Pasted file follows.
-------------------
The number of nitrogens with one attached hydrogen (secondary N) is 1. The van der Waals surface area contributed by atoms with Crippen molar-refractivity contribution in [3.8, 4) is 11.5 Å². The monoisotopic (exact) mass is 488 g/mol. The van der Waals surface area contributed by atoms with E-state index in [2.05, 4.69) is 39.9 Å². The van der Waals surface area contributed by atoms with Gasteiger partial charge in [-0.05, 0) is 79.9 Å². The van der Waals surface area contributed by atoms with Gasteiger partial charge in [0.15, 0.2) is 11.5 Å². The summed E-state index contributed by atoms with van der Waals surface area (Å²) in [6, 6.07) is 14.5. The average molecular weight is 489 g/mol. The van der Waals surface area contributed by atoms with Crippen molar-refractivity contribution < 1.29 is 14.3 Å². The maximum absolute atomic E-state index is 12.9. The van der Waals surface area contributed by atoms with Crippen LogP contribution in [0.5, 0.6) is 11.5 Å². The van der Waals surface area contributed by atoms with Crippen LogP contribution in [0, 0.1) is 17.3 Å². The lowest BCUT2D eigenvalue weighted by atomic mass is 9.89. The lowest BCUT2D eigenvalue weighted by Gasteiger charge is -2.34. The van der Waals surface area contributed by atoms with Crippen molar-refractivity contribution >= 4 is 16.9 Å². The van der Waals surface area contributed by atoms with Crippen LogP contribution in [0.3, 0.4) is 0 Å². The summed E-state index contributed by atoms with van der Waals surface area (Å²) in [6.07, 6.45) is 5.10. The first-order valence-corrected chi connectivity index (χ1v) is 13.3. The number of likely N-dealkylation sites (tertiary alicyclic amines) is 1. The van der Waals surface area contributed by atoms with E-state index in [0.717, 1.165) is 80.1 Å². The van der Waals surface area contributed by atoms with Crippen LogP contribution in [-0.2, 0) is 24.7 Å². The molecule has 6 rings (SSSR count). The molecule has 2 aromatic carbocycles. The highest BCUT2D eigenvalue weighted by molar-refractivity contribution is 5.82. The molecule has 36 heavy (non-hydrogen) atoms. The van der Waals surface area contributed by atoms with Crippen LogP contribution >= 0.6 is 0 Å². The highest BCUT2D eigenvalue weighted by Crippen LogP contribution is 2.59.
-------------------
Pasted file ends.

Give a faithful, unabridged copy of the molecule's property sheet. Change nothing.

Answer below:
The number of nitrogens with one attached hydrogen (secondary N) is 1. The van der Waals surface area contributed by atoms with Crippen molar-refractivity contribution in [3.8, 4) is 11.5 Å². The monoisotopic (exact) mass is 488 g/mol. The van der Waals surface area contributed by atoms with E-state index in [2.05, 4.69) is 39.9 Å². The van der Waals surface area contributed by atoms with Gasteiger partial charge in [-0.05, 0) is 79.9 Å². The van der Waals surface area contributed by atoms with Gasteiger partial charge in [0.15, 0.2) is 11.5 Å². The summed E-state index contributed by atoms with van der Waals surface area (Å²) in [6, 6.07) is 14.5. The average molecular weight is 489 g/mol. The van der Waals surface area contributed by atoms with Crippen molar-refractivity contribution < 1.29 is 14.3 Å². The maximum absolute atomic E-state index is 12.9. The van der Waals surface area contributed by atoms with Crippen LogP contribution in [0.5, 0.6) is 11.5 Å². The van der Waals surface area contributed by atoms with Crippen LogP contribution in [0, 0.1) is 17.3 Å². The lowest BCUT2D eigenvalue weighted by atomic mass is 9.89. The lowest BCUT2D eigenvalue weighted by Gasteiger charge is -2.34. The van der Waals surface area contributed by atoms with Crippen molar-refractivity contribution >= 4 is 16.9 Å². The van der Waals surface area contributed by atoms with Crippen LogP contribution in [0.3, 0.4) is 0 Å². The summed E-state index contributed by atoms with van der Waals surface area (Å²) in [6.07, 6.45) is 5.10. The first-order valence-corrected chi connectivity index (χ1v) is 13.3. The number of likely N-dealkylation sites (tertiary alicyclic amines) is 1. The van der Waals surface area contributed by atoms with E-state index in [0.717, 1.165) is 80.1 Å². The van der Waals surface area contributed by atoms with Crippen LogP contribution in [-0.2, 0) is 24.7 Å². The molecule has 6 rings (SSSR count). The molecule has 2 aromatic carbocycles. The highest BCUT2D eigenvalue weighted by molar-refractivity contribution is 5.82. The molecule has 36 heavy (non-hydrogen) atoms. The van der Waals surface area contributed by atoms with Crippen LogP contribution >= 0.6 is 0 Å². The highest BCUT2D eigenvalue weighted by Crippen LogP contribution is 2.59.